Our results indicate that only 21% of diarrhea cases and 12% of antibiotic-treated calves would be eliminated in this population if the pooled MC feeding program was replaced by 200 g IgG/ calf delivered in a lacteal-derived CR product. This should not be surprising given that in replacement heifer rearing, improved preweaning health is a function of several factors including reducing calf exposure to risk factors (infectious agents inclusive). This can be accomplished through proper housing, ventilation, and general hygiene; increasing levels of specific and non-specific immunity through providing good quality colostrum, balanced nutrition, stress minimization; and boosting specific resistance through preventive vaccinations of either the dams or newborn calves against specific pathogens [22, 25, 26]. Calves in the present study were housed in raised individual wooden hutches up to 60 d of age and maintained on preweaning diets of milk replacer, calf starter grain, and fresh water ad libitum. While a number of calf management practices were in place to reduce calf exposure to risk factors for disease in the current herd, it is possible that some yet unidentified factor (unrelated to pooled MC) may have contributed to the additional risk of diarrhea (e.g. compromised sanitation) leading to increased antimicrobial use on this specific farm.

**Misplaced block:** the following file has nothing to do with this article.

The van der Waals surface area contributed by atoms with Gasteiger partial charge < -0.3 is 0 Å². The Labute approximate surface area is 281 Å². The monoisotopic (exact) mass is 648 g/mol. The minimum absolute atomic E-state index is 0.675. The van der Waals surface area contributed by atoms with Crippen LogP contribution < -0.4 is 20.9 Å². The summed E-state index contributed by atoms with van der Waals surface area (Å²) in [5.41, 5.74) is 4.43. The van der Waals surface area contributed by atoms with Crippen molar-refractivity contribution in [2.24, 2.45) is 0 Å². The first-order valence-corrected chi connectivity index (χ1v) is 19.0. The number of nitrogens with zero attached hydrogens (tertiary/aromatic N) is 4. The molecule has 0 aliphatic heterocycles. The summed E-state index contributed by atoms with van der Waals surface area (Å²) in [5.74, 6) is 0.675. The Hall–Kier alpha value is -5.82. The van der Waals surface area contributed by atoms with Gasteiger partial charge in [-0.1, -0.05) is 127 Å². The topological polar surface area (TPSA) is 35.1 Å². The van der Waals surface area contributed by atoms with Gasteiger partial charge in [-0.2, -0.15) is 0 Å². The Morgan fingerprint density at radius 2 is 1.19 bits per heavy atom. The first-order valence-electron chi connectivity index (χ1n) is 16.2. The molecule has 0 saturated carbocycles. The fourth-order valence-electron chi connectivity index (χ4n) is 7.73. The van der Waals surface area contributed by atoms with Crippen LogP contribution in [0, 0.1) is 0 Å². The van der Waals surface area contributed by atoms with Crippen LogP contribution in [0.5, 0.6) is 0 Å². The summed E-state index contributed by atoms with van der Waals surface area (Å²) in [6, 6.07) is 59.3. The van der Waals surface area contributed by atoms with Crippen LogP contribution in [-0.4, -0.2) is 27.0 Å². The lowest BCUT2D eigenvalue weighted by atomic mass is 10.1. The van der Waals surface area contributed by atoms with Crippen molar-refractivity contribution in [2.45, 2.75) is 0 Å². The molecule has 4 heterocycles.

The overall finding that calves fed raw pooled MC (vs. lacteal-derived CR) were more likely to be treated with antibiotics or experience preweaning diarrhea differed from a previous report . Swan et al. reported no difference in post-feeding morbidity risk observed between calves fed a plasma-derived CR compared with calves fed individual maternal colostrum (i.e. non-pooled colostrum) . In contrast, another study found significantly lower morbidity risk for calves fed MC (46.9%) compared with calves fed a lacteal-derived CR (67.3%) . Although not statistically significant, Priestley et al. reported that a greater proportion of calves fed a lacteal-derived CR experienced diarrhea (44.9%) compared to calves fed MC (28.6%) [27, 28]. Although some studies have found no link between FPT and the risk of treatment for diarrhea in beef calves, a possible reason for the difference in findings could be the higher proportion of FPT in calves fed MC in the current study, and in calves fed a lacteal-derived CR (vs. MC) in the Priestley et al. study [27–29]. The difference in FPT is likely to be due to better quality MC fed to calves in the aforementioned studies compared to the current study [22, 27]. In a recent survey, 41% of individual colostrum samples met industry recommended colostrum quality benchmarks (IgG >50 g/L and TPC <100,000 cfu/mL) compared with only 26% of pooled colostrum samples [30, 31]. The mean IgG mass in the pooled MC fed to the calves in this study was approximately 21 g/L compared with approximately 69.7 g/L of IgG reported for non-pooled colostrum in the recent survey of colostrum quality [24, 30].